Nicole is the Khoffee Khaya Manager – are you thinking of making your own weekend money? Get in touch with Nicole to brainstorm some ideas of what you can sell via the Khoffee Khaya Platform!

Contact Khoffee Khaya on Whatsapp to get involved!

079 510 8729

Follow Khoffee Khaya on Instagram!

News from The Bhejane Outpost Camp at Somkhanda

With many weeks of no activity at camp, we soon found out when we returned to normal operations, that we have to reclaim our space! The young and very curios lions on the reserve kept things very interesting at the Outpost on Somkhanda! If you have not seen it – watch 2nd year student Pierre Barauss meal time tussle with a female lion visitor!

Thats my Potjie! Video by Pierre Barau

We have spent every spare minute updating and making the Somkhanda camp feel more homely! Student Misae has done an excellent job adding some decorative elements to the central dining area, and the 2nd Year Angasi Team has put in enough blood, sweat and muscle to truly call this their camp! We hope they will leave Bhejane with many happy memories as the first senior group of the Bhejane Outpost! A big thanks also to Ncgebo Mhlambo – ex Bhejane Intern now guiding at Ndaka Game Lodge in Nambithi – who spent much of his lockdown time with us and showed us how to build a traditional Zulu fence in front of our birdbath at the dining area.

Students working in the dinning lapa at the Outpost.
Ncebo with instructor Stephen Ingram and the Ingulule Group
Leopard captured on a camera trap near the camp.

We have installed a few camera traps around camp to keep an eye on what is happening around us, and some of the highlights were Leopard, Brown Hyena, Serval and Bushpig. No traps are needed to observe the lions that have been hanging out around the camp, and it seems the elephants have now also discovered an additional source of water in the camp jojo tanks! We are grateful for all the volunteers, interns and ex-students that helped us keep an eye here over the quiet times to make sure everything stays in tact!

The Magic Of The Elephant Coast

I am often told, how lucky I am to live where I live, and do what it is I do for a living – I am sure people in similar positions, also often hear this and over time you really get use to being told how privileged you are from someone else’s point of view- so much so that I have developed a pretty standard response – I smile, and then agree with them not thinking about it too much.

After all it is what I do every day, if I had to articulate the way I really feel about this place called the Elephant Coast- I would not know how as it triggers an emotion so immensely strong I can barely control myself and in that moment words become meaningless and the only words I am left with, sound a little something like this..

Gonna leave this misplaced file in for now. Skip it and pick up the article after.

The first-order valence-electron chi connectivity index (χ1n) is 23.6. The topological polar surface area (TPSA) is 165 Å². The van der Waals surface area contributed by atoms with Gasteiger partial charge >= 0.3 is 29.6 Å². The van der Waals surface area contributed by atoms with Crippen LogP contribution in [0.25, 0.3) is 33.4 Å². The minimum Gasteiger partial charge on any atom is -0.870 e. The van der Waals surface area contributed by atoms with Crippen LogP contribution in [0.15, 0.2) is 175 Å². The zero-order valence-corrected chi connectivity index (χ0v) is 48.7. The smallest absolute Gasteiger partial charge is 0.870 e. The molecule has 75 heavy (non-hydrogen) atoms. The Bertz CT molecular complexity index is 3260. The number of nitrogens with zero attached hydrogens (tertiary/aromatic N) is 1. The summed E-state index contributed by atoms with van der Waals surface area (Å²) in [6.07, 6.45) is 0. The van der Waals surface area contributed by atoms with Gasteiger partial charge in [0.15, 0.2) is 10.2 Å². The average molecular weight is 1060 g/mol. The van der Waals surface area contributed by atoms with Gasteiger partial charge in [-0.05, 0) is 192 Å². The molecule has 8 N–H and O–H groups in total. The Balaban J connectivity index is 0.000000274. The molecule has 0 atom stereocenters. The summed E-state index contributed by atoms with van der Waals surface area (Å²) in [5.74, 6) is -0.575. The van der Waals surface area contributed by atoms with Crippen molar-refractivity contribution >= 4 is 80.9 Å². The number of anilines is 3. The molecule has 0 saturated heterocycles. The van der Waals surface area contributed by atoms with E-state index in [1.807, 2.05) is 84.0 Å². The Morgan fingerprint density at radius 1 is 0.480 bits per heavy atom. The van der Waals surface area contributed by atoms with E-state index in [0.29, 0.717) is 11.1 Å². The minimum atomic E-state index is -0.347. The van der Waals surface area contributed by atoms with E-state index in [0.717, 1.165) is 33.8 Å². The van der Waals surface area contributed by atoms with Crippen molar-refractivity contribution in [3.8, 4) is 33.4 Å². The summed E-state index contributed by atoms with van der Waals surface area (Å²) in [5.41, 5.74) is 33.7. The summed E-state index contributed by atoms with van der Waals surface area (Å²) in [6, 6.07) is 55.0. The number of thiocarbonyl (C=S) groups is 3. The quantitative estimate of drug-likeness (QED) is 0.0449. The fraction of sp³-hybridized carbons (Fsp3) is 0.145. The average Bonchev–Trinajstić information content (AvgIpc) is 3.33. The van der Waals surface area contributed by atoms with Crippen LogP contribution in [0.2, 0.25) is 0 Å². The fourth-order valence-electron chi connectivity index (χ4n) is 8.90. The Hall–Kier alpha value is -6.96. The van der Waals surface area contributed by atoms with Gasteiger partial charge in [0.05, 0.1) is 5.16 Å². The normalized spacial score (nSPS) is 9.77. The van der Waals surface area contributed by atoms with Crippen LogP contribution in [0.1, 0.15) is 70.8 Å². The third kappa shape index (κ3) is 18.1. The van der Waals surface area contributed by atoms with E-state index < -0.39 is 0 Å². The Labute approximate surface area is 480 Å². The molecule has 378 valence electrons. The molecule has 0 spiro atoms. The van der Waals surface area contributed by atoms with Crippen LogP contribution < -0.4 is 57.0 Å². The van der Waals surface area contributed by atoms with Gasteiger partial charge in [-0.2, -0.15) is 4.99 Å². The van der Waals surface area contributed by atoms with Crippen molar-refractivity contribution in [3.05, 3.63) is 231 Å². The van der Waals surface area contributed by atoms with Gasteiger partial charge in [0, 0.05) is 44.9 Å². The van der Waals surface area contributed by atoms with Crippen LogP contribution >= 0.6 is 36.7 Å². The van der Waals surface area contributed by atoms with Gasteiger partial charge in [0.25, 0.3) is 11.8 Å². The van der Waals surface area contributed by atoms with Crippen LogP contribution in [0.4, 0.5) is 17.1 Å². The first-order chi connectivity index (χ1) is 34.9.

“It left me speechless”

I write this today, although I have been writing this in my head for the past 5 years, forever letting it linger until I can find the  perfect words to be able to formulate a sentence, never mind string them into a story for anyone else to share into this experience, and too be sincere I am not sure I would ever find the right words to describe the impact the  Elephant Coast has had on me, this is one of those “see it to believe it” cases and I highly recommend that you do.

IMG-20190413-WA0031

 

The Elephant Coast is a narrow stretch of land, touching home to the vast warm waters of the Indian Ocean & multi diverse Zululand (KwaZulu Natal, South Africa). It is here where you can come to feel the breath of the Sub tropical, it is here where my words become buried so deep beneath the history that these soils contain and spread so far across the floodplains and into the open ocean. The only place in the world where you can come to witness so many different ecosystems, vegetation structures, and climatic character variations flow together in perfect harmony earning the right to be classified under its own biome, namely the Indian Ocean Coastal Belt.  A pure example of outstanding ecological processes, superlative natural phenomena and scenic beauty, and exceptional biodiversity and home so many threatened species.

How does one even begin to explain something so diverse, unique and endemic in simple forms?

20161114_104812

 It is in these sand forests where the last remaining herds of ‘Big tusker’ elephants roamed for centuries and left their mark on the very tips of our tongues. It is here where coral reefs have formed on remains of ancient sand dunes creating one of a kind reefs, home to over 1200 fish species, including the Coelacanth, a fish species thought to be extinct but still lurks in the depths of these waters – described as The Living Fossil. It is here where the largest estuarine system on the African continent, you can come to see the largest population of hippopotamus and crocodile share a space with the Bull Shark that follow the high tide in to feed on any juvenile life hiding among the aerial roots of mangrove trees that stand as guards along the edges of our coastline, giving chance for other habitats to develop, it is here where King Shaka’s right hand man fled to after fearing he too would suffer the same fate and be assassinated- found himself emerged deep in the beauty of the flat, vast and open land with many lakes in 1828– It was the home of the Tsonga people, then known as Tembeland – Upon arriving, the beauty that overwhelmed him set the core for the naming of this region, the name so perfectly chosen for this region ‘iSimangaliso’ meaning miracle and wonders remain as true today, as it did almost 200 years ago.